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Old November 26th 04, 06:23 PM
Gary Boyer
 
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Default HF Antenna Pickup Truck

Has anyone tried mounting a magnet mount hf antenna (Hamstick) on the top of
a metal toolbox, the kind that are used in the back of pickup
trucks......just curious...I realize the best place is on top of the
cab....tnx...Gary, K8BY



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Old November 26th 04, 06:44 PM
Z.Z.
 
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Gary Boyer wrote:

Has anyone tried mounting a magnet mount hf antenna (Hamstick) on the
top of a metal toolbox ...


No, but does your truck have stake pockets? There's an outfit that makes
antenna mounts that fit in the stake pockets of pickups. I got one for my
Ranger to mount a 10M Hamstick. Works pretty well and is a rugged mount. It
would probably handle something a lot bigger than the Hamstick. Can't
remember the name but they advertise in QST. I had tried a magmount in the
middle of the bed but couldn't tune the Hamstick there. I'd guess you'd
have the same problem due to the cab. Using the stake pocket mount (in the
rear-most pocket on the pasenger side) it works great.

OTOH, a friend of mine runs a screwdriver antenna mounted to the rear wall
of his toolbox in his big Dodge PU and it seems to work OK...

73.. Mark AA7TA
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Old November 26th 04, 07:44 PM
Dave Platt
 
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Has anyone tried mounting a magnet mount hf antenna (Hamstick) on the top of
a metal toolbox, the kind that are used in the back of pickup
trucks......just curious...I realize the best place is on top of the
cab....tnx...Gary, K8BY


There are two aspects to this: mechanical and electrical.

Mechanically, I'd imagine you'll be OK. A Hamstick is pretty thin,
and wouldn't have a large amount of wind-drag force on it. Assuming
that the toolbox is solidly constructed, the magmount's grip on its
roof would be sufficient to keep the antenna in place, and the drag
and torque on the toolbox lid's hinges probably wouldn't be enough to
matter. If I were you I'd arrange to snub the feed cable - clamp it
down to the frame somehow, so that if the mag-mount does pop loose you
don't find yourself dragging the antenna on the road behind the vehicle.

Electrically, there are a couple of issues. For one thing, if the
tookbox is immediately behind the cab, this arrangement might put the
Hamstick quite close to metal portions of the cab roof or uprights.
This sort of close antenna-to-body coupling tends to reduce the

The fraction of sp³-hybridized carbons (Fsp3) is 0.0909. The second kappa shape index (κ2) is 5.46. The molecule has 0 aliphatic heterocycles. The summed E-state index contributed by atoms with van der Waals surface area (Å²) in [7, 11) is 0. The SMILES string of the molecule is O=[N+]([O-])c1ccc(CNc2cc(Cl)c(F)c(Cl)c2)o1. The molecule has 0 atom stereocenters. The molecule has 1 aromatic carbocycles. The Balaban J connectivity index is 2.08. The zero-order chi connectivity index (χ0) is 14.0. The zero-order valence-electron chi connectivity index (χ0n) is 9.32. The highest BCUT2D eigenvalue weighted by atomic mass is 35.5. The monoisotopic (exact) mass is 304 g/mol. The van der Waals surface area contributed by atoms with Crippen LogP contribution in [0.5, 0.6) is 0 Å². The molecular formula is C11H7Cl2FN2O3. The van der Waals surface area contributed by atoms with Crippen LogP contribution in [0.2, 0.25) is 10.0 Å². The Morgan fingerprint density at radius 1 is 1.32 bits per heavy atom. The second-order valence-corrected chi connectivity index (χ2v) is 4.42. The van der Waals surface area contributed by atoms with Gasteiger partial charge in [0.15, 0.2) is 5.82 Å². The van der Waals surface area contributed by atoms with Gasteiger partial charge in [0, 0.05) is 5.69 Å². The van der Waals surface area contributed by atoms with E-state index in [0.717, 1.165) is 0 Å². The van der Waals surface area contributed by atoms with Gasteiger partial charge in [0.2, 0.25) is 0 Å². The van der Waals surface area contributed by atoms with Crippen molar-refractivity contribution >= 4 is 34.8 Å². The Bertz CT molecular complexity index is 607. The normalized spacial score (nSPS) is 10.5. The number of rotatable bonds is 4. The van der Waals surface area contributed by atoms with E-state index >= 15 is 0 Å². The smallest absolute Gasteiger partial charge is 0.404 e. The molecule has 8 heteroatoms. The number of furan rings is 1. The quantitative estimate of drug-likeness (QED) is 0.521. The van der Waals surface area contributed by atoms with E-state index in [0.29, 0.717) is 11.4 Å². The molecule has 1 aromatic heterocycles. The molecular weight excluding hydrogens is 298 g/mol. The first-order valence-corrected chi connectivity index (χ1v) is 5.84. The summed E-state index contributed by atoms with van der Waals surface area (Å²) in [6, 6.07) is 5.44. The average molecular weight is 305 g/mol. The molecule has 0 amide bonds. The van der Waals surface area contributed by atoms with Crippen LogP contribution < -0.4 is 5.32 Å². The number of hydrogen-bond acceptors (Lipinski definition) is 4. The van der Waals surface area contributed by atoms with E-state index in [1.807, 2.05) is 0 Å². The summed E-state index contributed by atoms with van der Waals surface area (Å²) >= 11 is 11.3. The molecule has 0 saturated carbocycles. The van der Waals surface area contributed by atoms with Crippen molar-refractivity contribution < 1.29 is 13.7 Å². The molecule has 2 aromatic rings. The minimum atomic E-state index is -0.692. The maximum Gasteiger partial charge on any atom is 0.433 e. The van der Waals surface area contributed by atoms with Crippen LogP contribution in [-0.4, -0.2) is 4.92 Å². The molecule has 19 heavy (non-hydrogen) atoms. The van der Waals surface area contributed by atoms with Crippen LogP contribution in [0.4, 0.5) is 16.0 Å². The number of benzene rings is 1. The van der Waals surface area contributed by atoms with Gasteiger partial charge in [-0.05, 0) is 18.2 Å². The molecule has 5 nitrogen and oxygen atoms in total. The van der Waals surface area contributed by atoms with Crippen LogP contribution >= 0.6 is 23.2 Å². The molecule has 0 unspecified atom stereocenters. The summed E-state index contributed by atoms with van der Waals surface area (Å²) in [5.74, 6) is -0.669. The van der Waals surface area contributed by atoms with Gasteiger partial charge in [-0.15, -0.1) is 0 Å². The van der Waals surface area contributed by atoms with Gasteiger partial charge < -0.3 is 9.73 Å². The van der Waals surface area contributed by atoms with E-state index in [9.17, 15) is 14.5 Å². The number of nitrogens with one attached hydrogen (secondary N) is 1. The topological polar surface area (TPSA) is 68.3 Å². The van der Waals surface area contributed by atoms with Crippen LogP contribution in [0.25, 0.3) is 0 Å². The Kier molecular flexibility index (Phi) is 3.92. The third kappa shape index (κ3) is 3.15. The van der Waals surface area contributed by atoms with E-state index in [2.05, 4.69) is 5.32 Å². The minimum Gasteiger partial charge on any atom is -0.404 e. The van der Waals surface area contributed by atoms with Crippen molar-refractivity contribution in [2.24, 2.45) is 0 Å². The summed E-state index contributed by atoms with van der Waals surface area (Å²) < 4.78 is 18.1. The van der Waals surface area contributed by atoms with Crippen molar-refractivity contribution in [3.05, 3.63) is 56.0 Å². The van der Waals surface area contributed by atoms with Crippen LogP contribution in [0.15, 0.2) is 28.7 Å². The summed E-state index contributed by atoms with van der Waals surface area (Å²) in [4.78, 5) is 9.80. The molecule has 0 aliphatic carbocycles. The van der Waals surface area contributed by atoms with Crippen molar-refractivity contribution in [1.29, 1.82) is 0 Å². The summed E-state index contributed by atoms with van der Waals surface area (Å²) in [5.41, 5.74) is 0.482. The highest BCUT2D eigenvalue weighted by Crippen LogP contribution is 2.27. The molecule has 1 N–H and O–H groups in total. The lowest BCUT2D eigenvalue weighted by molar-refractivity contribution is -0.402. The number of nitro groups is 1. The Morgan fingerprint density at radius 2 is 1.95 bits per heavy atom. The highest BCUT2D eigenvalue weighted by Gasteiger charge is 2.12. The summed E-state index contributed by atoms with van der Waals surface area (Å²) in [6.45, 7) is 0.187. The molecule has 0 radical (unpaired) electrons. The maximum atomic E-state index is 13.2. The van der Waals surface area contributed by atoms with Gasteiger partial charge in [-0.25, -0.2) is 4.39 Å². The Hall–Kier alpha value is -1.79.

antenna efficiency. Keep the antenna as far away from the metal body
as you can safely manage.

From what I've read, HF magmounts often don't have enough coupling
capacitance to give a really satisfactory grounding, even when mounted
right on the roof. It's usually desirable (and often necessary) to
run a short, fat grounding lead from the antenna base/feedpoint to a
solid grounding location on the vehicle frame. You should probably do
something like this if you do decide to mag-mount on the toolbox.

--
Dave Platt AE6EO
Hosting the Jade Warrior home page: http://www.radagast.org/jade-warrior
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Old November 26th 04, 10:17 PM
Chuck
 
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Aren't these tool boxes generally aluminum or stainless steel?

Gary Boyer wrote:
Has anyone tried mounting a magnet mount hf antenna (Hamstick) on the top of
a metal toolbox, the kind that are used in the back of pickup
trucks......just curious...I realize the best place is on top of the
cab....tnx...Gary, K8BY


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Old November 26th 04, 11:34 PM
JGBOYLES
 
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Has anyone tried mounting a magnet mount hf antenna (Hamstick) on the top of
a metal toolbox?


Hi Gary, If your toolbox is like mine, it is Aluminum, and the mag mount
won't stick. I attached a small steel plate on the top of the box and use it
for a 2M mag mount.
For my homebrew HF mobile antenna I use a mounting system on the backside of
the box. I get good results with my bugcatcher type antenna on 80m-17m mounted
in this location. The loading coil is about 1 foot above the cab top. Since a
Hamstick is continously loaded, and may not be as efficient as a bugcatcher,
you may not have similar results, mounting at the rear of the box.


73 Gary N4AST


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